Decided on September 19,1968

Vijia Appellant
STATE Respondents


C.M.LODHA, J. - (1.)THE convict Vajia has filed this appeal through jail from his conviction and sentence by the learned Sessions Judge, Balotra, under Section 302, I.P.C. for committing murder of one Navia. We have heard Shri B.L. Kachhawa, amicus curiae, on behalf of the appellant and Shri A.R. Mehta, learned Deputy Government Advocate, and for the reasons, which we shall presently state, we are of the opinion that this appeal must be allowed.
(2.)THE prosecution case is that the accused had illicit connections with one Mst. Ganga aunt of the deceased Navia who used to complain to his parents about the visits of the accused to Mst. Ganga. It is alleged that on 13th February, 1965, the accused took Navia with him to his house and killed him with an axe. It is further alleged that in order to make the evidence of murder disappear, he took the dead body of Navia from his house and threw it into a well situate at a distance of about 4 mills from his village Dudsi. The parents of the deceased Navia, aged about ten years made inquiries about the boy when he did not turn up for 2 days. Kartia uncle of Navia, was, however, informed by some people of the village that Navia had been seen last in the company of the accused at a hotel in the village and thereafter no trace of Navia had been found. The prosecution case is that Vijia admitted his guilt to one Amar Singh, Patwari, and narrated the whole incident to him as to how he took Navia from the hotel and how he then killed him in his house and ultimately threw his dead body into a well. The first information report of this occurrence was lodged by Kartia, uncle of the deceased Navia, on February 15, 1965, at Police Station, Jalore, as a result of which the accused was arrested the same day at about 8 p.m. After his arrest, the accused got the dead body of Navia recovered from the well. A few other articles, viz., a blood -stained gunny bag, two blood -stained towels two blood -stained jackets and one blood -stained basket connected with the crime, are also alleged to have been recovered at the instance of the accused. The accused also made a confession before the Munsif -Magistrate, Jalore, on February 24, 1965. He was then challenged in the court of Munsif -Magistrate First Class, Jalore, who recorded the statement of one prosecution witness Amar Singh and after examine the accused committed him for trial under Section 302, T.P.C. to the court of learned Additional Sessions Judge, Jalore. The accused pleaded not guilty and claimed to be tried and the learned Additional Sessions Judge, Jalore, recorded the statement of 5 prosecution witnesses. Thereafter the case was transferred to the court of sion Judge, Balotra.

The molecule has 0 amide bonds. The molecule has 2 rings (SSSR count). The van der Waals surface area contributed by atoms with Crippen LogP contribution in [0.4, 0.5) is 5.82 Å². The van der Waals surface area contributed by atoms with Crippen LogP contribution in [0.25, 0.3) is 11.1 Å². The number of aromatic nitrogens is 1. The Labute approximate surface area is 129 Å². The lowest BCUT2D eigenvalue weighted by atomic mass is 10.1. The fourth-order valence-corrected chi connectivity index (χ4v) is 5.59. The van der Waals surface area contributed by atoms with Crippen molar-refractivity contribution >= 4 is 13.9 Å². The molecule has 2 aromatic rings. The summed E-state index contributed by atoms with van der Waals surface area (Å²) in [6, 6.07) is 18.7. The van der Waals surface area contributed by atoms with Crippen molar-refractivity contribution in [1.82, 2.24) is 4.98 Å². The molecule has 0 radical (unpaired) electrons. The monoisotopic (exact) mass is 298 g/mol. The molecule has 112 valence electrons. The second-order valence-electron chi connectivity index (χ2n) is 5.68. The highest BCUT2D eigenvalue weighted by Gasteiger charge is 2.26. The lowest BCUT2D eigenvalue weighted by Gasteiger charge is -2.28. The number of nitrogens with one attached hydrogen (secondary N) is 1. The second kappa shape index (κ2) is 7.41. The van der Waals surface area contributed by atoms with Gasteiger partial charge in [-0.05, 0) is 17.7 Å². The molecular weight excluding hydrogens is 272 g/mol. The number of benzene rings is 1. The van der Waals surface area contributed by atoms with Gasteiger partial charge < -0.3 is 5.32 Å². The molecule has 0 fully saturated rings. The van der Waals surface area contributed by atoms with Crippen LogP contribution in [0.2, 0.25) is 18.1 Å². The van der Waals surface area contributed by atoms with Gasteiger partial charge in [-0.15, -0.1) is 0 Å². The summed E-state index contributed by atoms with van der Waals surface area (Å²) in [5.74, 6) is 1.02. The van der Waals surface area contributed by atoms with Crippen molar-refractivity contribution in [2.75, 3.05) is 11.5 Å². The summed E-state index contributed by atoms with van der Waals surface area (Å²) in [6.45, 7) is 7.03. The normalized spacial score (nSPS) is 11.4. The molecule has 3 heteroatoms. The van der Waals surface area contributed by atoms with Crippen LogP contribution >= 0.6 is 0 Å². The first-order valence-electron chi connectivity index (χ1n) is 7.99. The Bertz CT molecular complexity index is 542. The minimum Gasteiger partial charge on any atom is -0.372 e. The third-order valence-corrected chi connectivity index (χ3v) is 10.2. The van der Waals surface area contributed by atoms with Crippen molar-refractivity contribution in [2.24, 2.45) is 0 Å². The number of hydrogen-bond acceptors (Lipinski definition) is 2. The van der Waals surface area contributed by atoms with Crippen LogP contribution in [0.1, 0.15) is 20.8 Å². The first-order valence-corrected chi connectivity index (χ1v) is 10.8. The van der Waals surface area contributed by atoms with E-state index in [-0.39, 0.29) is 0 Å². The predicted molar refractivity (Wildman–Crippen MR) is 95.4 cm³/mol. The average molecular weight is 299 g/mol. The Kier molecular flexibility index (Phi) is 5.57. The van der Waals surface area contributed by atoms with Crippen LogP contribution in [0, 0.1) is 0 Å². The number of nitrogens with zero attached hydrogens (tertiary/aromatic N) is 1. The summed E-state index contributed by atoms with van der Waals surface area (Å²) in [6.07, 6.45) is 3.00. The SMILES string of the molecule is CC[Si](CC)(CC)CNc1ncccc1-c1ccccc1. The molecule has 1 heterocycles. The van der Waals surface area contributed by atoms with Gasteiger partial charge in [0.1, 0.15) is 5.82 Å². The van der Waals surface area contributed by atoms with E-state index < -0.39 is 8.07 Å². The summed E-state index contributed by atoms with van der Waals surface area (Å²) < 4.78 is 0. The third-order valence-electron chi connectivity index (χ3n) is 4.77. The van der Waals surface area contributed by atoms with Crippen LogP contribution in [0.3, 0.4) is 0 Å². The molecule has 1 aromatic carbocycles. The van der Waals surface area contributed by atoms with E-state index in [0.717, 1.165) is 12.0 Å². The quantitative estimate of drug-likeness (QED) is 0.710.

On February 14, 1966 the learned Session Judge, Balotra, read out the charge to the accused and asked him whether he was guilty of the offence charged or claimed to be tried. The accused pleaded guilty to the charge in the following terms; I have heard the charge and understood it. I admit to have committed the offence. I have intentionally murdered Navia. I want to give my statement on oath and for that purpose I have made an application separately. I do not want a trial. He also submitted an application on that very day praying that his statement on oath may be recorded. The learned Sessions Judge allowed the accused to give his statement and recorded the same. This statement has been marked as D.W.I. In view of this statement given by the accused, the Public Prosecutor stated that he did not wish to examine any prosecution witness and, therefore, the witnesses Jeewa, Padamiya, Karatia, Mania and Amar Singh, who had been summoned to give evidence on behalf of the prosecution and who were present in the court on that day, were discharged and the learned Sessions Judge after hearing arguments convicted the accused under Section 302 I.P.C. and sentenced him to life imprisonment.

(3.)WE have carefully persued the judgment of the learned Sessions Judge and find that he has placed reliance on the statement of the accused for the purpose of holding him guilty of the offence charged with. He has observed that there are some minor points of variance between the prosecution case and the statement given by the accused but these, according to him, are of no substance. He has based his findings on the statement given by the accused on oath coupled with his confession made before the Munsif -Magistrate, and the plea of guilty made by the accused before him on February 14, 1966. He has also referred to the extra -judicial confession alleged to have been made by the accused to Patwari Amar Singh.

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